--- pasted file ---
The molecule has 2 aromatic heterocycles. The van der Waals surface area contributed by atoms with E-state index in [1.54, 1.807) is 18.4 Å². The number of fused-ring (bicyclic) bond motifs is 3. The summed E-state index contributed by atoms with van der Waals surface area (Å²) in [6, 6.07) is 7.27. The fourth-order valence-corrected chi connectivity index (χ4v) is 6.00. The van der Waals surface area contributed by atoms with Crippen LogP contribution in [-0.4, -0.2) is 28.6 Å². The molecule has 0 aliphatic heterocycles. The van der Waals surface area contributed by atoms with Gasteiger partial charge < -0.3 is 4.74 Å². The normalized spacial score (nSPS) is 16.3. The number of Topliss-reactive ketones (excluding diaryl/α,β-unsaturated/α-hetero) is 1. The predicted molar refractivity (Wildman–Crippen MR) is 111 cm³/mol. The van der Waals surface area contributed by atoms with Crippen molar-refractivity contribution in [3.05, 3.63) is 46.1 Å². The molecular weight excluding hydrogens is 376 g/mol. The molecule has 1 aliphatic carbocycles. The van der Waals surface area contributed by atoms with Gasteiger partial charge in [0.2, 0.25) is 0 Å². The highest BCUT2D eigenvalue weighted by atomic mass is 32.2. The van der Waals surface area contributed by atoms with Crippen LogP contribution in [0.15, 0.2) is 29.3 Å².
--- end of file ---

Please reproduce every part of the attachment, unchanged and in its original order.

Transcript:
The molecule has 2 aromatic heterocycles. The van der Waals surface area contributed by atoms with E-state index in [1.54, 1.807) is 18.4 Å². The number of fused-ring (bicyclic) bond motifs is 3. The summed E-state index contributed by atoms with van der Waals surface area (Å²) in [6, 6.07) is 7.27. The fourth-order valence-corrected chi connectivity index (χ4v) is 6.00. The van der Waals surface area contributed by atoms with Crippen LogP contribution in [-0.4, -0.2) is 28.6 Å². The molecule has 0 aliphatic heterocycles. The van der Waals surface area contributed by atoms with Gasteiger partial charge < -0.3 is 4.74 Å². The normalized spacial score (nSPS) is 16.3. The number of Topliss-reactive ketones (excluding diaryl/α,β-unsaturated/α-hetero) is 1. The predicted molar refractivity (Wildman–Crippen MR) is 111 cm³/mol. The van der Waals surface area contributed by atoms with Crippen molar-refractivity contribution in [3.05, 3.63) is 46.1 Å². The molecular weight excluding hydrogens is 376 g/mol. The molecule has 1 aliphatic carbocycles. The van der Waals surface area contributed by atoms with Gasteiger partial charge in [0.2, 0.25) is 0 Å². The highest BCUT2D eigenvalue weighted by atomic mass is 32.2. The van der Waals surface area contributed by atoms with Crippen LogP contribution in [0.15, 0.2) is 29.3 Å².